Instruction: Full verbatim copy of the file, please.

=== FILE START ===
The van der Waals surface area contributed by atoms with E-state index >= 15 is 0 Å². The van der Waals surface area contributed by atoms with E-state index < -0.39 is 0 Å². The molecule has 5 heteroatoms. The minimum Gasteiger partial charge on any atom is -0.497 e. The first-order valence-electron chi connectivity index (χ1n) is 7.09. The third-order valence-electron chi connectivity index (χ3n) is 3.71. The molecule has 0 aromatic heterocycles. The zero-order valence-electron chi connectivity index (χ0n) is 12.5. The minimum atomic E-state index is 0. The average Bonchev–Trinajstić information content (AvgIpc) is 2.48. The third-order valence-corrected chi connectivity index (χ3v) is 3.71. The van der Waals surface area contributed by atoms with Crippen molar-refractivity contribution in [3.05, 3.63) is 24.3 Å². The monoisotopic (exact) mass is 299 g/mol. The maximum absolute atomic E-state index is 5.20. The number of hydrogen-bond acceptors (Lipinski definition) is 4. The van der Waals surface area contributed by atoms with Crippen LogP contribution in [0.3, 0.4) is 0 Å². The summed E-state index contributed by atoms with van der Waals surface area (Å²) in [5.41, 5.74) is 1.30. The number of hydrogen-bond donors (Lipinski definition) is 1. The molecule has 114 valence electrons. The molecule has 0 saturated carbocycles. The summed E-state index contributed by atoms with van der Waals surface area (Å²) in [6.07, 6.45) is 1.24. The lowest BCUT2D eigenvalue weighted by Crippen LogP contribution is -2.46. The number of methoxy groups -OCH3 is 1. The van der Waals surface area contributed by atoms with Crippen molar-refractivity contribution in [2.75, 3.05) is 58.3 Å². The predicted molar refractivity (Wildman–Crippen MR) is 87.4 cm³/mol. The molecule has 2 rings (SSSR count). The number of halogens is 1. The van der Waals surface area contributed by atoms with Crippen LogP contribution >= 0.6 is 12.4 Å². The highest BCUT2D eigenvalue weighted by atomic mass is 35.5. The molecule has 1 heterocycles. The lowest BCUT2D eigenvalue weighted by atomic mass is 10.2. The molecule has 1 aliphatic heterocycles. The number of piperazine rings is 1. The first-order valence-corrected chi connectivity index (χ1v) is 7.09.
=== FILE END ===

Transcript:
The van der Waals surface area contributed by atoms with E-state index >= 15 is 0 Å². The van der Waals surface area contributed by atoms with E-state index < -0.39 is 0 Å². The molecule has 5 heteroatoms. The minimum Gasteiger partial charge on any atom is -0.497 e. The first-order valence-electron chi connectivity index (χ1n) is 7.09. The third-order valence-electron chi connectivity index (χ3n) is 3.71. The molecule has 0 aromatic heterocycles. The zero-order valence-electron chi connectivity index (χ0n) is 12.5. The minimum atomic E-state index is 0. The average Bonchev–Trinajstić information content (AvgIpc) is 2.48. The third-order valence-corrected chi connectivity index (χ3v) is 3.71. The van der Waals surface area contributed by atoms with Crippen molar-refractivity contribution in [3.05, 3.63) is 24.3 Å². The monoisotopic (exact) mass is 299 g/mol. The maximum absolute atomic E-state index is 5.20. The number of hydrogen-bond acceptors (Lipinski definition) is 4. The van der Waals surface area contributed by atoms with Crippen LogP contribution in [0.3, 0.4) is 0 Å². The summed E-state index contributed by atoms with van der Waals surface area (Å²) in [5.41, 5.74) is 1.30. The number of hydrogen-bond donors (Lipinski definition) is 1. The molecule has 114 valence electrons. The molecule has 0 saturated carbocycles. The summed E-state index contributed by atoms with van der Waals surface area (Å²) in [6.07, 6.45) is 1.24. The lowest BCUT2D eigenvalue weighted by Crippen LogP contribution is -2.46. The number of methoxy groups -OCH3 is 1. The van der Waals surface area contributed by atoms with Crippen molar-refractivity contribution in [2.75, 3.05) is 58.3 Å². The predicted molar refractivity (Wildman–Crippen MR) is 87.4 cm³/mol. The molecule has 2 rings (SSSR count). The number of halogens is 1. The van der Waals surface area contributed by atoms with Crippen LogP contribution >= 0.6 is 12.4 Å². The highest BCUT2D eigenvalue weighted by atomic mass is 35.5. The molecule has 1 heterocycles. The lowest BCUT2D eigenvalue weighted by atomic mass is 10.2. The molecule has 1 aliphatic heterocycles. The number of piperazine rings is 1. The first-order valence-corrected chi connectivity index (χ1v) is 7.09.